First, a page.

PHOENIX — A school district serving a remote area of northern Arizona and southern Utah long dominated by a polygamist sect is poised to emerge from a state takeover implemented nearly four years ago because it finances were in disarray.
The Arizona Board of Education on Monday is scheduled to consider its appointed receiver's finding that the Colorado City Unified School District is in good shape and should be returned to local control.
The school district serves a cross-border area dominated by members of the Fundamentalist Church of Jesus Christ of Latter Day Saints. The area includes the polygamist-dominated neighboring communities of Colorado City, Ariz., and Hildale, Utah, as well as Cane Beds, Ariz., a nearby community dominated by non-polygamists.
Arizona's takeover was part of a multipronged crackdown that also led to a Utah court appointing a trustee to oversee finances of the United Effort Plan Trust that holds most of the homes and property in the area. Meanwhile, church president Warren Jeffs has been convicted in Utah and is awaiting trial in Arizona's Mohave County in criminal cases involving marriages of underage followers.
Before the Arizona Board of Education placed the district in receivership, the state Attorney General's Office in May 2005 served a search warrant on the school district, hauling away a truckload of records, computers and other material. An affidavit filed to obtain the warrant said there was reason to believe officials had misused public funds.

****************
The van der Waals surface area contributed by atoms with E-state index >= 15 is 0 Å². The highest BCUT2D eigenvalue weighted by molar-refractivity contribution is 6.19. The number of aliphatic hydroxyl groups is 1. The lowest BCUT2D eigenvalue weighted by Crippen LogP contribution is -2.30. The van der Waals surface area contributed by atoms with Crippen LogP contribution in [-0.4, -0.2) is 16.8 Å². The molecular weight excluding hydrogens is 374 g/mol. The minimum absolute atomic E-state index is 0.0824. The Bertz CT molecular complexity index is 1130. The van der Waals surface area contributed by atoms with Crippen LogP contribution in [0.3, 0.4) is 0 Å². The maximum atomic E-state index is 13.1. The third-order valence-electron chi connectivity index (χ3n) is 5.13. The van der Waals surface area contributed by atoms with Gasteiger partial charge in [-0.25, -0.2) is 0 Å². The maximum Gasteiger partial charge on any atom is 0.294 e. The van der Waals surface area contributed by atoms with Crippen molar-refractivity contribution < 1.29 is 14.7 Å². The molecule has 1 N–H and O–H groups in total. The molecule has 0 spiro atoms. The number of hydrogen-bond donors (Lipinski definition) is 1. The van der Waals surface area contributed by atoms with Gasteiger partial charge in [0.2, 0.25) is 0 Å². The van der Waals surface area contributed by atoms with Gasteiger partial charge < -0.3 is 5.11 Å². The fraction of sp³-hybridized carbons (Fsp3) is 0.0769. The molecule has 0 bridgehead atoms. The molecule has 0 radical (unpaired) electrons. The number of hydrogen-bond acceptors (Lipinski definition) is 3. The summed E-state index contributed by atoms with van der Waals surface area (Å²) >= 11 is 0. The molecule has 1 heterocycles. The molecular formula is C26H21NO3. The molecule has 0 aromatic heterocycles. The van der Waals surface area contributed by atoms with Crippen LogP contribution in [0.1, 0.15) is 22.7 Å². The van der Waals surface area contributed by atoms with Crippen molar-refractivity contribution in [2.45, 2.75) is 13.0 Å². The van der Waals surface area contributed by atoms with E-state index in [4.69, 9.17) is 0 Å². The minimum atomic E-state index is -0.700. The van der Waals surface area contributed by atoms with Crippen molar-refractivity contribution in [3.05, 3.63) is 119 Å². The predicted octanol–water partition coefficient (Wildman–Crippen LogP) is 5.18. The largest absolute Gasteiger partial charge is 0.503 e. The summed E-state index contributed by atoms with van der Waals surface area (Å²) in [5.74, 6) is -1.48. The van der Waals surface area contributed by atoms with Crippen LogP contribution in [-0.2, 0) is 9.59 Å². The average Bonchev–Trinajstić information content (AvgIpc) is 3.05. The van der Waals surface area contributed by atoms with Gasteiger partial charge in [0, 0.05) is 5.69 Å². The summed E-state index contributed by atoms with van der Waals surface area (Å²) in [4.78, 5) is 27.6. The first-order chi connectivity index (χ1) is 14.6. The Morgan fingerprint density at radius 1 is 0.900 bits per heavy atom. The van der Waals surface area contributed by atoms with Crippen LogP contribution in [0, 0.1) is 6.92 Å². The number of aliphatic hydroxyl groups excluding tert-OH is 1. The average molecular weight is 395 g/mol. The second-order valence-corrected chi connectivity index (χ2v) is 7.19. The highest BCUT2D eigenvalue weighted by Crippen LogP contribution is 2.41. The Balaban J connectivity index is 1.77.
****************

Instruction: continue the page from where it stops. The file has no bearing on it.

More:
Attorney general's spokeswoman Anne Hilby said Friday she was unable to determine the status of the investigation.
The state Auditor General's Office last month pronounced the district financially solvent, a finding that was needed under state law for the Board of Education to lift the receivership it ordered in December 2005 under a new state law enacted by the Legislature for that purpose.
Also, the district's accountants have given the district a clean bill of health. It is "operating in a fiscally sound manner" with capable local leadership, receivers Peter S. Davis and Robert O. Bacon said in a recent report to the board.
That's a far cry from conditions cited in 2005 by state officials when Arizona took control of the district
The district had purchased a $200,000 airplane and transferred its bus barn to the town of Colorado City without apparent benefit to the district. Administrators had charged excessive travel costs for themselves and family members to district credit cards, the district was spending thousands of dollars a month on cell phone plans and it hadn't reduced its bloated staff even though enrollment plummeted when the sect had its followers pull their children out of the public schools.
Owing money to the state and having exhausted its bank credit, the district ran out of money to pay its employees at one point in late 2003. The district had another cash crunch in late 2004.
After being appointed in December 2005, the receivers cleaned house, accepting resignations from dozens of employees and implementing new controls on accounting, purchases and other activities. Two education experts from Utah State University were brought in to review school programs and make recommendations on improving.